It was a simple idea: Bring elementary aged students together to perform random acts of kindness for the surrounding community. At its core, this is just what happened. Two groups of students, two schools, getting together to give, getting together to help those in need.

Yet.

These two groups of students were different. These were Jewish students from Richmond Jewish Day School and Muslim students from Az-Zahraa Islamic Academy, located just down the road. These students were singled out for finding their common ground, for recognizing that a shared forefather, Abraham, was the master of loving-kindness, and for learning that when there is a problem to be solved, a challenge to be overcome, kindness builds bridges; teamwork builds trust. Suddenly, two disparate groups were able to see each others’ human faces and found that they had more in common than they ever knew.

Lest I seem naive and have naysayers call out, “Impossible!” “You think giving out sandwiches can solve the conflict in the Middle East?!” I will say, yes. Perhaps I am a little naive. The dreamer in me wants to believe it is possible. The realist in me recognizes the complexity, the hate and fear that exist on both sides of the conflict, and the repeated attempts, failures, risks taken and innocents killed, families ruined, hopes raised and brought crashing down.

Yet.

Prime Minister Netanyahu recently addressed the AIPAC conference. Along with his usual warnings of the existential threats that persist and threaten Israel’s security, a new message was presented. This was a pragmatic message more than an ideological one. He spoke about the potential collaboration between Israel and its neighbors. He spoke about water.

“… that peace with the Palestinians would turn our relations with them and with many Arab countries into open and thriving relationships… I believe that together, we can resolve actually some of the region’s water and energy problems… You know, Israel has half the rainfall we had 65 years ago. We have 10 times the population… So we have half the rainfall, 10 times the population, and our water use goes up. And which country in the world doesn’t have water problems? Yep. Israel.”

He continued:

“Why? Because of technology, of innovation, of systems. We could make that available to our Arab neighbors throughout the region that is not exactly blessed with water. We could solve the water problems. We could solve the energy problems. We could improve agriculture. We could improve education with e-learning, health with diagnostics on the Internet. All of that is possible. We could better the lives of hundreds of millions. So we all have so much to gain from peace.”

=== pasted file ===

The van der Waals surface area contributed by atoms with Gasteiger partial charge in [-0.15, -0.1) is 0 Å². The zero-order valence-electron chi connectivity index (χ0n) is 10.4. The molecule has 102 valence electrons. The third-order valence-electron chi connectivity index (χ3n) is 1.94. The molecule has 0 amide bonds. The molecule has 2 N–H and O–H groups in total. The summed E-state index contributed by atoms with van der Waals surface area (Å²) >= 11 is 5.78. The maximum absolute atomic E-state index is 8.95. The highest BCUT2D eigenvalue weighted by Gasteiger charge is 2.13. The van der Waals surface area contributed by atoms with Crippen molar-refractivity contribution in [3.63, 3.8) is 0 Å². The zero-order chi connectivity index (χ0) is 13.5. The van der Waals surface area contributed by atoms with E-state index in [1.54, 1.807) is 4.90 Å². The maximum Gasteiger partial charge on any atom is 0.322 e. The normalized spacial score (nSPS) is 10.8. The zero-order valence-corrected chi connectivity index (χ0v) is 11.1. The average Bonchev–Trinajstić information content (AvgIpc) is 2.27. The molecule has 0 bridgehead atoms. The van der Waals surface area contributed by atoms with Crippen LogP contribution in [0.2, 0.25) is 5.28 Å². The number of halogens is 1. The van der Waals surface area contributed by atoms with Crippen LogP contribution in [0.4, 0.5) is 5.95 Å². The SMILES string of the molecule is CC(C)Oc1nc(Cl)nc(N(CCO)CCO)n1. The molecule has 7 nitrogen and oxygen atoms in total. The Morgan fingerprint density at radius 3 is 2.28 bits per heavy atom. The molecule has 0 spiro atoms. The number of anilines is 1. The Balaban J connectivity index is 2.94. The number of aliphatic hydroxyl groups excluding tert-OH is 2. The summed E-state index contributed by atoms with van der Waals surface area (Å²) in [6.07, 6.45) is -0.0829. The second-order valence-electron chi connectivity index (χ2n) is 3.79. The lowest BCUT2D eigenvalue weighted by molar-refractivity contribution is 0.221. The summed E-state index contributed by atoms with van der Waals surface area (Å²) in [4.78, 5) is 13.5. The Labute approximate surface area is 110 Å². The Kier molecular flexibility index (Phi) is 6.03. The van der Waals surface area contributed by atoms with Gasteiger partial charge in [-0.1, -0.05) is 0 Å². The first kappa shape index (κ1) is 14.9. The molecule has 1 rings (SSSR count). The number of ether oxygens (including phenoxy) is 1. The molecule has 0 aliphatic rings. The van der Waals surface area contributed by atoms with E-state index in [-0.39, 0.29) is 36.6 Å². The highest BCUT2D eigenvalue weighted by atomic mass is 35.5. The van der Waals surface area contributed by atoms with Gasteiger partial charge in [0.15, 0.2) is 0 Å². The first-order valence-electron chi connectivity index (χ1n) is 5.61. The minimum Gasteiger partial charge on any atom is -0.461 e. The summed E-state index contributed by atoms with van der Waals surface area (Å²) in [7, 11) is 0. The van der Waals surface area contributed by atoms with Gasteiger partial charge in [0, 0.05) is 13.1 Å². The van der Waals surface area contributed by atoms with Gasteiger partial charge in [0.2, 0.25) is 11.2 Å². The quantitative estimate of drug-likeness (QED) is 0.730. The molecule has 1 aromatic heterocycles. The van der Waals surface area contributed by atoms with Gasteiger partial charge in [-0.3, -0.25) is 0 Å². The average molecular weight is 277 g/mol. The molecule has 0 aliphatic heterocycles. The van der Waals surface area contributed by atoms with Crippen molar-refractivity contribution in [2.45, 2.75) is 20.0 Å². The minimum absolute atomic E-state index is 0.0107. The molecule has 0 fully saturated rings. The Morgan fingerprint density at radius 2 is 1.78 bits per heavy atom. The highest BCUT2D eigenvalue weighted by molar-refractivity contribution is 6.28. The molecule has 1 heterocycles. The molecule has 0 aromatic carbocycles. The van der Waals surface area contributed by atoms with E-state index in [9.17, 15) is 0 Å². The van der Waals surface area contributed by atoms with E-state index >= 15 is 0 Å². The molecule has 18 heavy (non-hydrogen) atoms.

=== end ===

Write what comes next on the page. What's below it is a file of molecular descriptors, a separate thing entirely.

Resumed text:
Prime Minister Netanyahu’s sentiments were actually an echo of a New York Times opinion piece from Seth M. Siegel, called Israeli Water, Mideast Peace?.

Siegel concluded his article saying:

“But as water problems grow, one hopes that ideology will give way to pragmatism and may open a door to an Arab and Islamic outreach to Israel. A partnership that starts with engineers and extends to farmers could contribute to deal making, even reconciliation, among leaders.”

While it may be presumptuous to compare the collaboration of a small Jewish school and a small Muslim school in Richmond, British Columbia, to solving water problems and the conflict in the Middle East, they have similar potentials. Solving problems together allows for two very different groups to come together, face-to-face, to accomplish something. And through this activity — detached from the wider ideological conflict — the two sides can find common-ground.

I might, in fact, be naive to think that water could heal these age-old wounds. To think that the joint kindness performed by the Jewish and Muslim students could serve as an example of bridge-building might be a stretch. And yes, the realist in me condemns my inner-dreamer.

Yet.

“Hayinu K’cholmim.” “We were like dreamers,” and it is my hope that we can continue to be dreamers — even if at times the prospects for peace feel as fleeting as a dream.

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